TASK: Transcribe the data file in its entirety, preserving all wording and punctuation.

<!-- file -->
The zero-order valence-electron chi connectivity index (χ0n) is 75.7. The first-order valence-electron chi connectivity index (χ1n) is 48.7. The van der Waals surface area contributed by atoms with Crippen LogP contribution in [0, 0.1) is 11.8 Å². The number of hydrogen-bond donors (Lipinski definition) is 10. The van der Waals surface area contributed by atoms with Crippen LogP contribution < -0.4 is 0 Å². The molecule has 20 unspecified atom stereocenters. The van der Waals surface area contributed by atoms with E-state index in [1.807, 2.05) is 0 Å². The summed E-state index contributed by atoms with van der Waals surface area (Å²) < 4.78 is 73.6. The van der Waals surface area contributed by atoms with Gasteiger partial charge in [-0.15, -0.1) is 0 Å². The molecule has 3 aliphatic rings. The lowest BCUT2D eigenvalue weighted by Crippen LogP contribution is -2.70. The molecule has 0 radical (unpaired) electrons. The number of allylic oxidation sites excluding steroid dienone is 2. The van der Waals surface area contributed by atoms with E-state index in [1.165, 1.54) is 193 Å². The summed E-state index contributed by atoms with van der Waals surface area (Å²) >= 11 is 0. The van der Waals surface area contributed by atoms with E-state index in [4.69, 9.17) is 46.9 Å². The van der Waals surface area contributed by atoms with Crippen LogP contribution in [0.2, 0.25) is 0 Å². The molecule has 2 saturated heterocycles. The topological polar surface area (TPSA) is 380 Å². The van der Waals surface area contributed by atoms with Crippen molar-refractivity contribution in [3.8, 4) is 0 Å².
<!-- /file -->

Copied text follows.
The zero-order valence-electron chi connectivity index (χ0n) is 75.7. The first-order valence-electron chi connectivity index (χ1n) is 48.7. The van der Waals surface area contributed by atoms with Crippen LogP contribution in [0, 0.1) is 11.8 Å². The number of hydrogen-bond donors (Lipinski definition) is 10. The van der Waals surface area contributed by atoms with Crippen LogP contribution < -0.4 is 0 Å². The molecule has 20 unspecified atom stereocenters. The van der Waals surface area contributed by atoms with E-state index in [1.807, 2.05) is 0 Å². The summed E-state index contributed by atoms with van der Waals surface area (Å²) < 4.78 is 73.6. The van der Waals surface area contributed by atoms with Gasteiger partial charge in [-0.15, -0.1) is 0 Å². The molecule has 3 aliphatic rings. The lowest BCUT2D eigenvalue weighted by Crippen LogP contribution is -2.70. The molecule has 0 radical (unpaired) electrons. The number of allylic oxidation sites excluding steroid dienone is 2. The van der Waals surface area contributed by atoms with E-state index in [1.165, 1.54) is 193 Å². The summed E-state index contributed by atoms with van der Waals surface area (Å²) >= 11 is 0. The van der Waals surface area contributed by atoms with E-state index in [4.69, 9.17) is 46.9 Å². The van der Waals surface area contributed by atoms with Crippen LogP contribution in [0.2, 0.25) is 0 Å². The molecule has 2 saturated heterocycles. The topological polar surface area (TPSA) is 380 Å². The van der Waals surface area contributed by atoms with Crippen molar-refractivity contribution in [3.8, 4) is 0 Å².